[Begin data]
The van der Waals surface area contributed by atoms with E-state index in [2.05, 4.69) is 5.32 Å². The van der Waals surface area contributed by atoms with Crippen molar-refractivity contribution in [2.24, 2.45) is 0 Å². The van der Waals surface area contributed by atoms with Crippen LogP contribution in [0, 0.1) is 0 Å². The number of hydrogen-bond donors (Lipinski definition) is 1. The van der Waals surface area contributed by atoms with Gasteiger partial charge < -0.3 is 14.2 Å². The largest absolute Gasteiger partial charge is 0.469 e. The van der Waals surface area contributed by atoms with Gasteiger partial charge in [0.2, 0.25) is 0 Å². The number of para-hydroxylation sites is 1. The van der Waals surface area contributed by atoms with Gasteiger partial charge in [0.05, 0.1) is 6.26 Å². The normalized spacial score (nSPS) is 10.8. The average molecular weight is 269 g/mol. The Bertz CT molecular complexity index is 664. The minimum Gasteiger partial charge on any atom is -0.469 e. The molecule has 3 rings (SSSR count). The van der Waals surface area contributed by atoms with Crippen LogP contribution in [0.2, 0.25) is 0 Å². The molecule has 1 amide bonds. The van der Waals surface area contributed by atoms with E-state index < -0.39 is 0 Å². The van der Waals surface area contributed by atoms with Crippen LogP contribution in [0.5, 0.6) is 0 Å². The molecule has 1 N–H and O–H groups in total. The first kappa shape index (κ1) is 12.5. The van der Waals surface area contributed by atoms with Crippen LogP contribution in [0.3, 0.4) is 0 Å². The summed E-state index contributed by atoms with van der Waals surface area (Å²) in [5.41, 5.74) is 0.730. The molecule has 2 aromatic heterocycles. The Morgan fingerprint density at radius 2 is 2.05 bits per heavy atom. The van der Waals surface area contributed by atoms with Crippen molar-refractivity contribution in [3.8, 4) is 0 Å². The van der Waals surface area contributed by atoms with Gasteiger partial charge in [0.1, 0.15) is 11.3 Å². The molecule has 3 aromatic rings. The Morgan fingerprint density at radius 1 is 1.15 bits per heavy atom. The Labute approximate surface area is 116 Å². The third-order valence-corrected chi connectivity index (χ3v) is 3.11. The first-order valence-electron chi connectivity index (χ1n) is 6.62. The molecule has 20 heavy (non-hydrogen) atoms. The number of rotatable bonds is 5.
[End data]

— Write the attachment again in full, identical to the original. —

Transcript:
The van der Waals surface area contributed by atoms with E-state index in [2.05, 4.69) is 5.32 Å². The van der Waals surface area contributed by atoms with Crippen molar-refractivity contribution in [2.24, 2.45) is 0 Å². The van der Waals surface area contributed by atoms with Crippen LogP contribution in [0, 0.1) is 0 Å². The number of hydrogen-bond donors (Lipinski definition) is 1. The van der Waals surface area contributed by atoms with Gasteiger partial charge < -0.3 is 14.2 Å². The largest absolute Gasteiger partial charge is 0.469 e. The van der Waals surface area contributed by atoms with Gasteiger partial charge in [0.2, 0.25) is 0 Å². The number of para-hydroxylation sites is 1. The van der Waals surface area contributed by atoms with Gasteiger partial charge in [0.05, 0.1) is 6.26 Å². The normalized spacial score (nSPS) is 10.8. The average molecular weight is 269 g/mol. The Bertz CT molecular complexity index is 664. The minimum Gasteiger partial charge on any atom is -0.469 e. The molecule has 3 rings (SSSR count). The van der Waals surface area contributed by atoms with Crippen LogP contribution in [0.2, 0.25) is 0 Å². The molecule has 1 amide bonds. The van der Waals surface area contributed by atoms with E-state index < -0.39 is 0 Å². The van der Waals surface area contributed by atoms with Crippen LogP contribution in [0.5, 0.6) is 0 Å². The molecule has 1 N–H and O–H groups in total. The first kappa shape index (κ1) is 12.5. The van der Waals surface area contributed by atoms with Crippen LogP contribution in [0.3, 0.4) is 0 Å². The summed E-state index contributed by atoms with van der Waals surface area (Å²) in [5.41, 5.74) is 0.730. The molecule has 2 aromatic heterocycles. The Morgan fingerprint density at radius 2 is 2.05 bits per heavy atom. The van der Waals surface area contributed by atoms with Crippen molar-refractivity contribution in [3.8, 4) is 0 Å². The van der Waals surface area contributed by atoms with Gasteiger partial charge in [0.1, 0.15) is 11.3 Å². The molecule has 3 aromatic rings. The Morgan fingerprint density at radius 1 is 1.15 bits per heavy atom. The Labute approximate surface area is 116 Å². The third-order valence-corrected chi connectivity index (χ3v) is 3.11. The first-order valence-electron chi connectivity index (χ1n) is 6.62. The molecule has 20 heavy (non-hydrogen) atoms. The number of rotatable bonds is 5.